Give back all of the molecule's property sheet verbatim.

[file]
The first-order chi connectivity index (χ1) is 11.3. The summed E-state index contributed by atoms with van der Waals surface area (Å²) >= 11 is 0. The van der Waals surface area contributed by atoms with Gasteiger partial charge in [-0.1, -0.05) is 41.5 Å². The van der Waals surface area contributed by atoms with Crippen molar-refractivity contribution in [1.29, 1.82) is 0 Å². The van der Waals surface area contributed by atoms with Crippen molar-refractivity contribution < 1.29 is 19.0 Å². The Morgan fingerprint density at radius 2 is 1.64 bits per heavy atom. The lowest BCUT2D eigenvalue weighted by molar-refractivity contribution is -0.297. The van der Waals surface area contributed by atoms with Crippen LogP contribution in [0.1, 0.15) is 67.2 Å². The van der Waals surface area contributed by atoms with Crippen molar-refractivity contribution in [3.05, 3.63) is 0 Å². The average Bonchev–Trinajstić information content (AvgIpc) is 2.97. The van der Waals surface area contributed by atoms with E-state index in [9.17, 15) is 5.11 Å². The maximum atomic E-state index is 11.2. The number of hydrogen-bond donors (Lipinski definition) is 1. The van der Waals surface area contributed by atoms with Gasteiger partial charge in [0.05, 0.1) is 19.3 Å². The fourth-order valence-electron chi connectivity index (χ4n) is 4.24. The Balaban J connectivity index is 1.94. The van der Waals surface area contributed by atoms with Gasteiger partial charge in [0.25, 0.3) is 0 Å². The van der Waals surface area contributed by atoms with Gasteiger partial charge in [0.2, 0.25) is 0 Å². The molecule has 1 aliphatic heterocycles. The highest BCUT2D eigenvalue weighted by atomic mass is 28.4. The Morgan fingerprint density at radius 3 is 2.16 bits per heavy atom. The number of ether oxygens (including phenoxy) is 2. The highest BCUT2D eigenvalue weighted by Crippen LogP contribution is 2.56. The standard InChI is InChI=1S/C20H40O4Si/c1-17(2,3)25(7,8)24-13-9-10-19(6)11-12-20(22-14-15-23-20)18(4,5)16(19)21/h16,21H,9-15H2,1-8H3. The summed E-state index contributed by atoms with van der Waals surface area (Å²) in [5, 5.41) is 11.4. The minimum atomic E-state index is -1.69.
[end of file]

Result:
The first-order chi connectivity index (χ1) is 11.3. The summed E-state index contributed by atoms with van der Waals surface area (Å²) >= 11 is 0. The van der Waals surface area contributed by atoms with Gasteiger partial charge in [-0.1, -0.05) is 41.5 Å². The van der Waals surface area contributed by atoms with Crippen molar-refractivity contribution in [1.29, 1.82) is 0 Å². The van der Waals surface area contributed by atoms with Crippen molar-refractivity contribution < 1.29 is 19.0 Å². The Morgan fingerprint density at radius 2 is 1.64 bits per heavy atom. The lowest BCUT2D eigenvalue weighted by molar-refractivity contribution is -0.297. The van der Waals surface area contributed by atoms with Crippen LogP contribution in [0.1, 0.15) is 67.2 Å². The van der Waals surface area contributed by atoms with Crippen molar-refractivity contribution in [3.05, 3.63) is 0 Å². The average Bonchev–Trinajstić information content (AvgIpc) is 2.97. The van der Waals surface area contributed by atoms with E-state index in [9.17, 15) is 5.11 Å². The maximum atomic E-state index is 11.2. The number of hydrogen-bond donors (Lipinski definition) is 1. The van der Waals surface area contributed by atoms with Gasteiger partial charge in [0.05, 0.1) is 19.3 Å². The fourth-order valence-electron chi connectivity index (χ4n) is 4.24. The Balaban J connectivity index is 1.94. The van der Waals surface area contributed by atoms with Gasteiger partial charge in [0.25, 0.3) is 0 Å². The van der Waals surface area contributed by atoms with Gasteiger partial charge in [0.2, 0.25) is 0 Å². The molecule has 1 aliphatic heterocycles. The highest BCUT2D eigenvalue weighted by atomic mass is 28.4. The Morgan fingerprint density at radius 3 is 2.16 bits per heavy atom. The number of ether oxygens (including phenoxy) is 2. The highest BCUT2D eigenvalue weighted by Crippen LogP contribution is 2.56. The standard InChI is InChI=1S/C20H40O4Si/c1-17(2,3)25(7,8)24-13-9-10-19(6)11-12-20(22-14-15-23-20)18(4,5)16(19)21/h16,21H,9-15H2,1-8H3. The summed E-state index contributed by atoms with van der Waals surface area (Å²) in [5, 5.41) is 11.4. The minimum atomic E-state index is -1.69.